Burundi “A General Climate of Impunity” – the Latest UN Commission of Inquiry on Burundi Report

Burundi “A General Climate of Impunity” – the Latest UN Commission of Inquiry on Burundi Report

On 4 September last week the UN Commission of Inquiry on Burundi released its latest report. The situation in Burundi continues to warrant deep concern as grave human rights violations persist. Experts estimate that it may only get worse as the 2020 elections draw closer. After all, it was a political crisis in 2015 election cycle that catapulted the small East African nation into chaos.

As I have written here Burundi is no stranger to civil war coloured by political and ethnic violence- in 2015 the situation was no different. President Pierre Nkurunziza ran for a controversial third term deemed by many to be unconstitutional thereby triggering protests and strong opposition to his bid for yet another term in office. Nkurunziza’s forces responded violently and swiftly. The situation attracted the attention of the International Criminal Court’s prosecutor and a preliminary examination was announced on 25 April 2016.  At that point more than 430 persons had been killed and an estimated 3,400 people had been arrested whilst over 230,000 had fled the country. 

On 25 October 2017, the Prosecutor received authorisation from Pre-Trial Chamber III to  turn her preliminary examination into an investigation and exactly 2 days later Burundi’s withdrawal from the Rome Statute took effect. However, withdrawal does not legally stop the ICC from continuing with their investigation as the Court still has jurisdiction over crimes committed during Burundi’s time as a member state.

The Commission, which was established through Human Rights Council resolution 33/24 to conduct a thorough investigation into “human rights violations and abuses committed in Burundi since April 2015, to determine whether any of them may constitute international crimes, to identify their alleged perpetrators and to formulate recommendations for ensuring that such perpetrators are held accountable for their acts” has not had an easy task.

Commissioners Doudou Diène, Lucy Asuagbor, Françoise Hampson have been classified as “personae non gratae” in Burundi and have been accused of attempting to destabilise the country. Responding to questions from journalists curious about his thoughts on the latest Commission report, senior adviser to the President, Willy Nyamitwe tweeted the following: “We are no longer interested in responding to the lies and #FakeNews by some Westerners who obviously seek the destabilization of Burundi”.  #HRC42

As pointed out in the Commission Report, Burundi not only rejects the Commission’s work in its entirety but it is equally non-cooperative with other regional and international mechanisms.  This includes the government closing the Burundi office of the UN High Commissioner for Human Rights and the fact that the UN Subcommittee on Prevention of Torture and Other Cruel, Inhuman or Degrading Treatment or Punishment was not allowed to conduct a visit in 2018. The Commission Report also points out that Burundi has “not submitted to the treaty bodies some of its periodic reports on the implementation of human rights instruments” nor has it cooperated with the UN special procedures mandate holders in relation to allegations of human rights violations.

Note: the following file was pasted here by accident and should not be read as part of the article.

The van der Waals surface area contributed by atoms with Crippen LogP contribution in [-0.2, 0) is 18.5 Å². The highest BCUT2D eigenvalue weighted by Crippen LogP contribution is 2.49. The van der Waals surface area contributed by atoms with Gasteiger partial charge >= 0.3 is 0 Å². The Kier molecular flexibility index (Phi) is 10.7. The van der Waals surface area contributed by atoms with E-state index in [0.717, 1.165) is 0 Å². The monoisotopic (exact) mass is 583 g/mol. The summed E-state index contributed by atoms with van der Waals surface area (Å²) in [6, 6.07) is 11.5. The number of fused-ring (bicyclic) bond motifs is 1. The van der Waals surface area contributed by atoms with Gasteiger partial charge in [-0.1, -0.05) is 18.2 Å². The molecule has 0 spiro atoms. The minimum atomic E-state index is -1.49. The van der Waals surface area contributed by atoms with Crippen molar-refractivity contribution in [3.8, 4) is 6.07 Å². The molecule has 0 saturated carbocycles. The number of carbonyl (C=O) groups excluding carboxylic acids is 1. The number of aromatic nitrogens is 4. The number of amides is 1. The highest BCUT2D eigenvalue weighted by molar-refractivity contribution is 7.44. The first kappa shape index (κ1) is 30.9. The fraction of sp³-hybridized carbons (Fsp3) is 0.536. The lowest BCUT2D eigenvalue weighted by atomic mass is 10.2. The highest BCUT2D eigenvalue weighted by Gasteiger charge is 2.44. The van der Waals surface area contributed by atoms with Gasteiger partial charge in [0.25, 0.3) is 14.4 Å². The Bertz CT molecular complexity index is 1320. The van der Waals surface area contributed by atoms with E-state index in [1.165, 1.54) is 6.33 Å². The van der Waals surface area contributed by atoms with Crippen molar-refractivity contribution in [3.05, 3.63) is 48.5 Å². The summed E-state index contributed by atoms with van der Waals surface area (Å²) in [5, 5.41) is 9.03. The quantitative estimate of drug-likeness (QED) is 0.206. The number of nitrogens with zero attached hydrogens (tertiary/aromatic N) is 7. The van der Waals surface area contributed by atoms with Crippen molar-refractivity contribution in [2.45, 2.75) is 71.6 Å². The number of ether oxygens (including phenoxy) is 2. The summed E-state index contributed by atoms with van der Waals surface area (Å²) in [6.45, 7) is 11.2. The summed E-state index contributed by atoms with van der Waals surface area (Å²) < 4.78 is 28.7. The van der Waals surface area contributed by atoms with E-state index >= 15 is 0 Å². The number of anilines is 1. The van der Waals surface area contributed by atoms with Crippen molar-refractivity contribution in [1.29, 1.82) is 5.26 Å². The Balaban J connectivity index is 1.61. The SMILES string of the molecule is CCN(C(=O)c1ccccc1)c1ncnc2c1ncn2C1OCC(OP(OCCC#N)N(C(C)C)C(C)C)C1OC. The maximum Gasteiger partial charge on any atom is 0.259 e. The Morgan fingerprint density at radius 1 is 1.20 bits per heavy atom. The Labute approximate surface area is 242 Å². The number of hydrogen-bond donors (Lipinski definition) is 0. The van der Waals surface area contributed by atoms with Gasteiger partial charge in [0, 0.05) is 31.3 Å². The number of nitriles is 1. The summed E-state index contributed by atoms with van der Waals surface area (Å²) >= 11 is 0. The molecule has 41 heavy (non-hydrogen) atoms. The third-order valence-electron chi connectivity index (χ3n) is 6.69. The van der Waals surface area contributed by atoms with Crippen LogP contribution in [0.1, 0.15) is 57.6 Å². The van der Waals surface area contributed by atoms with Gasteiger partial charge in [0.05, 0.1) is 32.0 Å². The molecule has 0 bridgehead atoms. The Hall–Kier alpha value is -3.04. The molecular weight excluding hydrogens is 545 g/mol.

Burundi’s engagement at the international level clearly leaves a lot to be desired but as the Commission Report highlights, the treatment of their own citizens is where the real tragedy lies. The Commission has interviewed many victims, witnesses and other people with information either living in Burundi or in third states, collecting over 1000 testimonies allowing them to put together a report that depicts just how grim the situation is.

According to the Office of the United Nations High Commissioner for Refugees, as at 30 June 2019 there were 344,931 Burundian refugees in neighbouring countries. According to the Office for the Coordination of Humanitarian Affairs, 1.77 million persons are in need of humanitarian assistance and 1.7 million are facing serious food insecurity.

Police, National Intelligence Service officers, municipality administrative officials and the Imbonerakure, the military youth wing of the ruling party (Conseil national pour la défense de la démocratie-Forces pour la défense de la démocratie, CNDD-FDD) have all been identified as the perpetrators of acts of violence and abuse. They continue to act with impunity and terrorise those who do not actively support their party. This includes murder, witnesses recalled people being beaten to death or executed with guns and knives. Enforced disappearances are common, as are acts of torture, sexual violence and arbitrary arrest. Even minors are not safe as the Commission Report mentions that schoolgirls were detained for roughly 10 days and were actually prosecuted for “insult to the Head of State”. Their “crime” was the alleged defacing of photographs of the President in school textbooks.

There are also severe restrictions on freedom of expression and grave violations of economic and social rights compounded by the lack of true democracy or a genuine multi-party system.

As stated by the Commission, the 2020 elections “pose a major risk” as they could be yet another flashpoint. The prognosis is bleak and Burundi has all the devastating components that could escalate into a full-blown crisis.

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Africa, General, International Criminal Law, International Human Rights Law
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